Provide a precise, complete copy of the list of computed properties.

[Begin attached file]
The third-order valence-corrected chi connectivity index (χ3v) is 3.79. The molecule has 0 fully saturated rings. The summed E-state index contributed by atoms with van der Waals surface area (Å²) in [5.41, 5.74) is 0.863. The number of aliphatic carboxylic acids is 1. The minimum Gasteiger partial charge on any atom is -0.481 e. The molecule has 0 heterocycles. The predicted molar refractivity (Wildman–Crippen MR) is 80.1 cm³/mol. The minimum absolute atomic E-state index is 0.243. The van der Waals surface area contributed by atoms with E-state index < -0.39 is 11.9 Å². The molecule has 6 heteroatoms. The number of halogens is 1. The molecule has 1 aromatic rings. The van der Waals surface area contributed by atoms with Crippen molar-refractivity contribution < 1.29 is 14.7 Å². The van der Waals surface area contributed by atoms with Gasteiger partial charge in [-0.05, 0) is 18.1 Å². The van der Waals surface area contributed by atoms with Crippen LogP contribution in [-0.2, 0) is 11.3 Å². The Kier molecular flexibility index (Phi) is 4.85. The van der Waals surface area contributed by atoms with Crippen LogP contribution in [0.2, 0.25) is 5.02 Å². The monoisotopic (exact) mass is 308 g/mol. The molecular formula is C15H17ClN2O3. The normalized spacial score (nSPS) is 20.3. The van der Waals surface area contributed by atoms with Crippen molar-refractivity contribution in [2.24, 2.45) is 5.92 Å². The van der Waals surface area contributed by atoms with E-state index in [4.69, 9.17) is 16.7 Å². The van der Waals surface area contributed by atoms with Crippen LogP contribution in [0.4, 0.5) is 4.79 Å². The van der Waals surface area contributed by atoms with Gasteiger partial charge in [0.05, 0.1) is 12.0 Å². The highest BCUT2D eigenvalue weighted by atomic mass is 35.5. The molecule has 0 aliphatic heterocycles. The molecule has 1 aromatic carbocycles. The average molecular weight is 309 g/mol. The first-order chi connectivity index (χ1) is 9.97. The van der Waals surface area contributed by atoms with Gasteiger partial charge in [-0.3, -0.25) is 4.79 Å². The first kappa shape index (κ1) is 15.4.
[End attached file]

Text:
The third-order valence-corrected chi connectivity index (χ3v) is 3.79. The molecule has 0 fully saturated rings. The summed E-state index contributed by atoms with van der Waals surface area (Å²) in [5.41, 5.74) is 0.863. The number of aliphatic carboxylic acids is 1. The minimum Gasteiger partial charge on any atom is -0.481 e. The molecule has 0 heterocycles. The predicted molar refractivity (Wildman–Crippen MR) is 80.1 cm³/mol. The minimum absolute atomic E-state index is 0.243. The van der Waals surface area contributed by atoms with E-state index < -0.39 is 11.9 Å². The molecule has 6 heteroatoms. The number of halogens is 1. The molecule has 1 aromatic rings. The van der Waals surface area contributed by atoms with Crippen molar-refractivity contribution < 1.29 is 14.7 Å². The van der Waals surface area contributed by atoms with Gasteiger partial charge in [-0.05, 0) is 18.1 Å². The van der Waals surface area contributed by atoms with Crippen LogP contribution in [-0.2, 0) is 11.3 Å². The Kier molecular flexibility index (Phi) is 4.85. The van der Waals surface area contributed by atoms with Crippen LogP contribution in [0.2, 0.25) is 5.02 Å². The monoisotopic (exact) mass is 308 g/mol. The molecular formula is C15H17ClN2O3. The normalized spacial score (nSPS) is 20.3. The van der Waals surface area contributed by atoms with Crippen molar-refractivity contribution in [2.24, 2.45) is 5.92 Å². The van der Waals surface area contributed by atoms with E-state index in [4.69, 9.17) is 16.7 Å². The van der Waals surface area contributed by atoms with Crippen LogP contribution in [0.4, 0.5) is 4.79 Å². The van der Waals surface area contributed by atoms with Gasteiger partial charge in [0.05, 0.1) is 12.0 Å². The highest BCUT2D eigenvalue weighted by atomic mass is 35.5. The molecule has 0 aliphatic heterocycles. The molecule has 1 aromatic carbocycles. The average molecular weight is 309 g/mol. The first-order chi connectivity index (χ1) is 9.97. The van der Waals surface area contributed by atoms with Gasteiger partial charge in [-0.3, -0.25) is 4.79 Å². The first kappa shape index (κ1) is 15.4.